Start owning your perceptions and your feedback will improve

In our last blog post we introduced the ‘parrot on your shoulder’ concept to describe your critical inner dialogue. You can use this device to produce well-formed pieces of feedback. Here’s a brief recap on the steps in the process:

  • Step 1: Identify the situation.
  • Step 2: Identify automatic thoughts – your parrot.
  • Step 3: Analyse your mood in detail – your emotional response.
  • Step 4: Describe the action you took.
  • Step 5: Find objective supportive evidence.
  • Step 6: Find objective contradictory evidence.
  • Step 7: Identify fair and balanced thoughts.
  • Step 8: Monitor your present mood.

When providing constructive feedback, all you need to do is to make sure that you include the first four steps in the cycle (the remaining steps above are for you to do in private, to unstick yourself and free up your ability to handle the situation better).

For example (positive feedback):

“Thank you. I particularly liked the way you dealt with the awkward questions from the supplier.”

What happened/the ‘facts’

“I thought you sounded knowledgeable and confident.”

Interpretation/perception

“I was very pleased and impressed.”

Emotional reaction

“I was able to make my points in the meeting and sound good too.”

Action/effect

Or (negative feedback):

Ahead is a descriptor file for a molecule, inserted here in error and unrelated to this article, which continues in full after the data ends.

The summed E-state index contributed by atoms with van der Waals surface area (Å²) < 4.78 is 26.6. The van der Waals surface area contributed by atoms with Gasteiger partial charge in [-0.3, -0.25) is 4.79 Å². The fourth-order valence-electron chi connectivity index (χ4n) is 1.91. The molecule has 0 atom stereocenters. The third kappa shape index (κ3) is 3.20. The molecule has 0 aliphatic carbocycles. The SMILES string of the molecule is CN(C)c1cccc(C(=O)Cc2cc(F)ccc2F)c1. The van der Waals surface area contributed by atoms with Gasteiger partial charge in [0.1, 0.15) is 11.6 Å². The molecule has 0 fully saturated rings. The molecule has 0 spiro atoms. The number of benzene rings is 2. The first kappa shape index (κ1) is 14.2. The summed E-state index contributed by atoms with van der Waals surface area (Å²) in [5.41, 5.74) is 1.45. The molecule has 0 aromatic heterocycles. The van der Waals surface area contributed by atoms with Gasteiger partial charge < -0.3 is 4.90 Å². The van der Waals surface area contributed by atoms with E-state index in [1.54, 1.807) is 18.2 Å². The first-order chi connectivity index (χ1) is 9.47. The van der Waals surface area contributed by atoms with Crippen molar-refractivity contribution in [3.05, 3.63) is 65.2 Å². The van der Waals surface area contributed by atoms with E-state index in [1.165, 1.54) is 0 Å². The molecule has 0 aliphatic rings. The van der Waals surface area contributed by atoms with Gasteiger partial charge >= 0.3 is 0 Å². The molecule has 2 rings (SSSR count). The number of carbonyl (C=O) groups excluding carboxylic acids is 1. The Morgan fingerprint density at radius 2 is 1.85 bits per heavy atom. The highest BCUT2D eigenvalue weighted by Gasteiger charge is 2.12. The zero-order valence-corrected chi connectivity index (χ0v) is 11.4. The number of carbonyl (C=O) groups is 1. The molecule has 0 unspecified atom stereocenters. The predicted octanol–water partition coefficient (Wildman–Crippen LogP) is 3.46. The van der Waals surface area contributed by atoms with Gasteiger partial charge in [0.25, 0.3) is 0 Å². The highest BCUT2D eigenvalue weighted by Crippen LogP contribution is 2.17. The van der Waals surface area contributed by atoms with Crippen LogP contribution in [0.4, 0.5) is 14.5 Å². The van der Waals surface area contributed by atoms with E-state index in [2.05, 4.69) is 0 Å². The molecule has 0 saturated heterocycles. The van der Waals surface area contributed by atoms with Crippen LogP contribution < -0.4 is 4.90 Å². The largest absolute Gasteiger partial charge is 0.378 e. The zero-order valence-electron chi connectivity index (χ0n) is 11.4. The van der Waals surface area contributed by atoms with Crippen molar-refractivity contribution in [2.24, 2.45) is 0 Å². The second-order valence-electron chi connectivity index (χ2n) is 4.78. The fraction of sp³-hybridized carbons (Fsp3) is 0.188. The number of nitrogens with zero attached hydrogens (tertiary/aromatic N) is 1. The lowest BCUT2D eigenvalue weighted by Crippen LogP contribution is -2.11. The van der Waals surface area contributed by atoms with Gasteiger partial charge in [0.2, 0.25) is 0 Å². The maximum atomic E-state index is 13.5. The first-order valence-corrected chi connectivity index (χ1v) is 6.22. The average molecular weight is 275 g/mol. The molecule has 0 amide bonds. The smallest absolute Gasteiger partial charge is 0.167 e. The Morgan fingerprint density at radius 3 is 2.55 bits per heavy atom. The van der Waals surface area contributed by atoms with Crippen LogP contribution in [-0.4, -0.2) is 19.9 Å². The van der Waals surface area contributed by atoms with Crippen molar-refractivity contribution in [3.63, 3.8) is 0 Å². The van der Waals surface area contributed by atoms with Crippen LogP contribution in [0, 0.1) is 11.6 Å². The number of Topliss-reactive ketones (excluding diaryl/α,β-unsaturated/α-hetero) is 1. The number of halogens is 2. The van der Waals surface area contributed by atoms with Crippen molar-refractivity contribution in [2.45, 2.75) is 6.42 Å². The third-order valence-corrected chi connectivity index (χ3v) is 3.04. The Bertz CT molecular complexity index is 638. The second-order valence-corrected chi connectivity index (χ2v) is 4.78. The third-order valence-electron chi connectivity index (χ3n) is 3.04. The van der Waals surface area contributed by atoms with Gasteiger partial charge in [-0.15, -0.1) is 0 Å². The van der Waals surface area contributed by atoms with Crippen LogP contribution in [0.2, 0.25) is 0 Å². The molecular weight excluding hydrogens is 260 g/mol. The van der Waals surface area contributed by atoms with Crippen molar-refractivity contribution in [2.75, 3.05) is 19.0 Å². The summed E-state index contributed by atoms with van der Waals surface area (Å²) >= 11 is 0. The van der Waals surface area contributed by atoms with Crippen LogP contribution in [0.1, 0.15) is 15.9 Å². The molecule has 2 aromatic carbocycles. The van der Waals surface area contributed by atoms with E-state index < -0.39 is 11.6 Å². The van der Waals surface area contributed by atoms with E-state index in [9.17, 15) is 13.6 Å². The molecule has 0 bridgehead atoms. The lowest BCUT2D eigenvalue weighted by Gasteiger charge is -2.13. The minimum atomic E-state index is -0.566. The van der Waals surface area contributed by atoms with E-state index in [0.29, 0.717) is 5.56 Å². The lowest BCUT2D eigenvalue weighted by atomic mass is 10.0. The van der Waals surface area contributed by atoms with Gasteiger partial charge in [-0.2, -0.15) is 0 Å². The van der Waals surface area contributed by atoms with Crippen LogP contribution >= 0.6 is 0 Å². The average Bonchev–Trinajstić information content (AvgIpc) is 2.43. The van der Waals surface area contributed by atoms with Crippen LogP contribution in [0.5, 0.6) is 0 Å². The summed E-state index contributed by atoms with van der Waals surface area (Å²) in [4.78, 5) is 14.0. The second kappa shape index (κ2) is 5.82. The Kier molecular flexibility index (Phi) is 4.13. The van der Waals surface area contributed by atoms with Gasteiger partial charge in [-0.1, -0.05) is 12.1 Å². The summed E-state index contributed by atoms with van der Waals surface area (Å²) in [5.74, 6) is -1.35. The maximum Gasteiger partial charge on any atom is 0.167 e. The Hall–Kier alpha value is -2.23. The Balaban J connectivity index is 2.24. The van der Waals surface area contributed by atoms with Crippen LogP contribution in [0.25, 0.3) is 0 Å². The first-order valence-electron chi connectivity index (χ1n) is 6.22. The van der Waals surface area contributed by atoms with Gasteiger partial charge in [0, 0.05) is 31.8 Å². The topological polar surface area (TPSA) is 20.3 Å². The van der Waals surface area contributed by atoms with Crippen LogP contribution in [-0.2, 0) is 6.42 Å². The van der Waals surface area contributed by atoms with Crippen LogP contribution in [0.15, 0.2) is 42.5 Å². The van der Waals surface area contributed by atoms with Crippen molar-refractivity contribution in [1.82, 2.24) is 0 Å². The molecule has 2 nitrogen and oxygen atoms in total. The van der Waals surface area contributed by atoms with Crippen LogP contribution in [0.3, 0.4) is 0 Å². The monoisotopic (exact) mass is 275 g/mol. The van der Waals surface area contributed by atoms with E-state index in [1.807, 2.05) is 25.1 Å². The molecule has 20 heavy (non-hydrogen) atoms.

“In our meeting, you kept passing all the questions the buyer asked to me.”

What happened/the facts

“I felt it made me look unprepared and stupid.”

Interpretation/perception

“And I got angry and upset with you.”

Emotional reaction

“So I got flustered and couldn’t answer them sensibly.”

Action/effect

 Some hints:

  • When describing what happened, be careful to choose objective, descriptive language and stick only to observable fact. Take care not to let your opinions or perceptions leak in how you describe the situation.
  • When describing your perceptions, use the word ‘I’ – “I felt it made me look stupid”, not “you made me look stupid”. This is crucial – you are owning your perceptions and not accusing the other person of any intent.
  • Again, describe your emotion as an observer might. Not “you made me angry” but “I became angry”.
  • Stick to describing your perceptions and reactions. Don’t try to describe theirs.
  • It can help if you start to think of your automatic thoughts – your parrot – as in some ways independent of you. After all, you are able to listen to and describe them, aren’t you? With practice, you can learn to identify more with this quiet inner observer than with the passing knee-jerk thoughts you have. And when you get into the habit of challenging your own perceptions for long enough you’ll realise that they are very often not as true as you might initially have thought.

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